Seven-storey office block development approved for Slough town centre

A seven-storey office block has been given the green light for construction in Slough town centre.

Councillors approved plans for the former Octagon site, in Brunel Way, during a virtual planning committee meeting on Wednesday

The land, which is currently being used as a temporary car park, has been the subject of numerous regeneration projects in recent years including a proposed hotel and residential scheme in 2017.

The latest application, submitted on behalf of Aberdeen Standard Investments and Exton Estates, sought planning permission for almost 20,000 sq ft of office space.

Ground floor retail space is also included in the plans alongside 118 car parking spaces and 140 spaces for bicycles.

Planning officers told the meeting the site had been underused for a number of years and the scheme would ‘present a positive image of the town’ in a prime town centre location.

Cllr Pavitar Mann (Lab, Britwell and Northborough) asked officers whether any public consultation had been completed for the scheme.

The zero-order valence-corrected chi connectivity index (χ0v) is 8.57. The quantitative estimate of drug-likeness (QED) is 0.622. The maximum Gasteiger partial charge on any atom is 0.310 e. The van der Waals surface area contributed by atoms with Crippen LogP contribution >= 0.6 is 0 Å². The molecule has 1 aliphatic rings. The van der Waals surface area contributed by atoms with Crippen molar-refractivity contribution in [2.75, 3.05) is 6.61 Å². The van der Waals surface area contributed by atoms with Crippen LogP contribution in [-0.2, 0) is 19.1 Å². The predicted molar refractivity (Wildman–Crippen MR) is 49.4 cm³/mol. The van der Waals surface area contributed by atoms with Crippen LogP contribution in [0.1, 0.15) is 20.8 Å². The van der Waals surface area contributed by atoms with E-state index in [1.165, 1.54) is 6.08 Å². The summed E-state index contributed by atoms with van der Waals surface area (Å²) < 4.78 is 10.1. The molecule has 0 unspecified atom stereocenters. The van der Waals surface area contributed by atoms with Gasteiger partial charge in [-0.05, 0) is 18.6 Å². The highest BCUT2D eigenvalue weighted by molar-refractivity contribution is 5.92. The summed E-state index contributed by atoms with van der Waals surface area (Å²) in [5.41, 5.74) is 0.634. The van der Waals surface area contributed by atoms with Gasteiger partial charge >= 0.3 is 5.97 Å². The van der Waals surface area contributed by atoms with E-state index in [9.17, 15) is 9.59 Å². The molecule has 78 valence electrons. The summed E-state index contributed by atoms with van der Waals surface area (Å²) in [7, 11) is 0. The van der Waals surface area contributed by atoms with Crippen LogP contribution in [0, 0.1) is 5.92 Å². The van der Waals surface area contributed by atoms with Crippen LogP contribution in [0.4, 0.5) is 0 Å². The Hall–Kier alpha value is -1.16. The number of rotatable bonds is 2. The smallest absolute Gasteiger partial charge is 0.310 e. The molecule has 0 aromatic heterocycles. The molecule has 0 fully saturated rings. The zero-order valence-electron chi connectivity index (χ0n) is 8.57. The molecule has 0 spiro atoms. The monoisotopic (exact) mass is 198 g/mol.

The meeting was told that the applicant had not carried out any letter drops for the public due to ‘limited responses’ on its previous planning applications for the site.

Cllr Mann responded: “This is a major site in the town centre and frankly I think it’s unacceptable that they didn’t do any consultations, certainly at a time when other sites are coming forward in the town centre.

“I appreciate it’s not a material planning consideration but nor am I not going to call that out either.”

Councillors voted unanimously in favour of the application but a Section 106 agreement must be struck between the developer and the council on the level of financial contributions provided for sustainable transport in the area before planning permission is granted.

W Councillors also gave the go-ahead for the construction of a six-storey residential building including 75 flats at 426-430 Bath Road.In February last year the applicant secured outline planning permission for a development featuring 60 flats but it returned to the council after finding room for 15 extra flats on the site.

Only seven flats, 10 per cent, will be classed as ‘affordable housing’ with the applicant citing ‘high development costs’ as a barrier to creating more.

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